We shower, brush our teeth, set our alarms, read before bed, browse social media to relax before drifting to sleep. We go to bed at an appropriate time, hoping we’ll achieve that golden eight hours of sleep, which we’ve been told time and time again will allow us to be productive the following day. But why do we even sleep and how much sleep do we actually need?
Among the many curriculum debates that have occupied dental schools in recent years, one question has begun to take on a particularly frenetic public discourse: Should dental schools adopt the pass/fail curriculum?
This time of the year usually signifies great celebration for graduating dental students across the country. In light of the COVID-19 pandemic, graduation ceremonies look a lot different this year with virtual walks across the stage and celebrations at home in quarantine. How graduates will become licensed is different as well, and non-patient-based alternatives are now coming to the forefront.
Dental schools across the United States have closed their clinics due to the COVID-19 pandemic, and with an indefinite date of when schools will reopen, students, faculty and administrations are facing challenges they never have before.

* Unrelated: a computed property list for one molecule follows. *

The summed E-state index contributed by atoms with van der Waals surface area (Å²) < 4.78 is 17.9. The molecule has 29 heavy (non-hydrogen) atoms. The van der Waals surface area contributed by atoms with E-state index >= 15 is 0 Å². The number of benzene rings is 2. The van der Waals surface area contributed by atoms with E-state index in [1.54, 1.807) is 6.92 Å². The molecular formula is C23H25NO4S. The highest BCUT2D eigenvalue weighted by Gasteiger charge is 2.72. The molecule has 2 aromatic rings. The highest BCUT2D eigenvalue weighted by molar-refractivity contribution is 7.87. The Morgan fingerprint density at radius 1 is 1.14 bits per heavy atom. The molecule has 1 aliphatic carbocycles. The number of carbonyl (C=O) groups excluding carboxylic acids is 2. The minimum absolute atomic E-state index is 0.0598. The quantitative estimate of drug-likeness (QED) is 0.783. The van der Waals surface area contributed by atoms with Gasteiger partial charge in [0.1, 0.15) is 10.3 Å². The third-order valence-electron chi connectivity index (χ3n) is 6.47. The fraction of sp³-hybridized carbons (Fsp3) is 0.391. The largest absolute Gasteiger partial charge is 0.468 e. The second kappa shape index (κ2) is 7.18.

With dental schools closed across the country, many seniors are navigating what the next steps in their dental career look like. Sandya Athigaman is a fourth-year dental student from Carlsbad, New Mexico, attending Texas A&M. After graduation, she plans to practice as a general dentist, serving in Texas. Here, Athigaman talks about the experience at her school and her tips for staying optimistic during these uncertain times.
Three weeks ago, I packed my bags and flew across the country to attend the ADA FDI World Dental Congress. I had the honor of being chosen as one of ASDA’s student delegates to attend the meeting, and I was eager to represent dental students in the broader organized dentistry community.
Each year, more than 6,000 dental students across the United States obtain dental licenses through a patient-based clinical licensure exam. As a dental student, I’ve learned all about what the test will entail: performing two fillings and a cleaning on a live patient, and then preparing a crown, bridge and an anterior root canal on plastic teeth. I’ve also learned about the controversies surrounding the exam.